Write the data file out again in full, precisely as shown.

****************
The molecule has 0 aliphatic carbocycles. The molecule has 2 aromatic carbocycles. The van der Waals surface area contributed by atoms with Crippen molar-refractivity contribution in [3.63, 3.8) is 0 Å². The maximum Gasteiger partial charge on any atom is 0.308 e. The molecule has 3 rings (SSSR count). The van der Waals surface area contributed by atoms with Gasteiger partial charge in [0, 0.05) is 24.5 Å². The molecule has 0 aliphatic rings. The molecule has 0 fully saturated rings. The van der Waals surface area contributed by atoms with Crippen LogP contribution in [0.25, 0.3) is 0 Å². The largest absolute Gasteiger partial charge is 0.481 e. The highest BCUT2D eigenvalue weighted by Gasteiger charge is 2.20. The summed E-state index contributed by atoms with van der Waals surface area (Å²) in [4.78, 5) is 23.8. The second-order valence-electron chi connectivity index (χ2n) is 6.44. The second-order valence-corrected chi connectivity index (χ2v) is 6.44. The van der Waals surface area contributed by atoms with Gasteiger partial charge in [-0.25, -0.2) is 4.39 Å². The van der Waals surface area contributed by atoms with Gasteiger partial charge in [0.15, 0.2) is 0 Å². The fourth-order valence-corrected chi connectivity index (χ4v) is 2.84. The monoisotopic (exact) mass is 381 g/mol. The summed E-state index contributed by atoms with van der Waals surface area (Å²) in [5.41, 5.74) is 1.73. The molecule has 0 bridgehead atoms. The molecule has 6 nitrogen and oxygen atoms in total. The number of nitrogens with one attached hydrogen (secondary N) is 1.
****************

The molecule has 0 aliphatic carbocycles. The molecule has 2 aromatic carbocycles. The van der Waals surface area contributed by atoms with Crippen molar-refractivity contribution in [3.63, 3.8) is 0 Å². The maximum Gasteiger partial charge on any atom is 0.308 e. The molecule has 3 rings (SSSR count). The van der Waals surface area contributed by atoms with Gasteiger partial charge in [0, 0.05) is 24.5 Å². The molecule has 0 aliphatic rings. The molecule has 0 fully saturated rings. The van der Waals surface area contributed by atoms with Crippen LogP contribution in [0.25, 0.3) is 0 Å². The largest absolute Gasteiger partial charge is 0.481 e. The highest BCUT2D eigenvalue weighted by Gasteiger charge is 2.20. The summed E-state index contributed by atoms with van der Waals surface area (Å²) in [4.78, 5) is 23.8. The second-order valence-electron chi connectivity index (χ2n) is 6.44. The second-order valence-corrected chi connectivity index (χ2v) is 6.44. The van der Waals surface area contributed by atoms with Gasteiger partial charge in [-0.25, -0.2) is 4.39 Å². The van der Waals surface area contributed by atoms with Gasteiger partial charge in [0.15, 0.2) is 0 Å². The fourth-order valence-corrected chi connectivity index (χ4v) is 2.84. The monoisotopic (exact) mass is 381 g/mol. The summed E-state index contributed by atoms with van der Waals surface area (Å²) in [5.41, 5.74) is 1.73. The molecule has 0 bridgehead atoms. The molecule has 6 nitrogen and oxygen atoms in total. The number of nitrogens with one attached hydrogen (secondary N) is 1.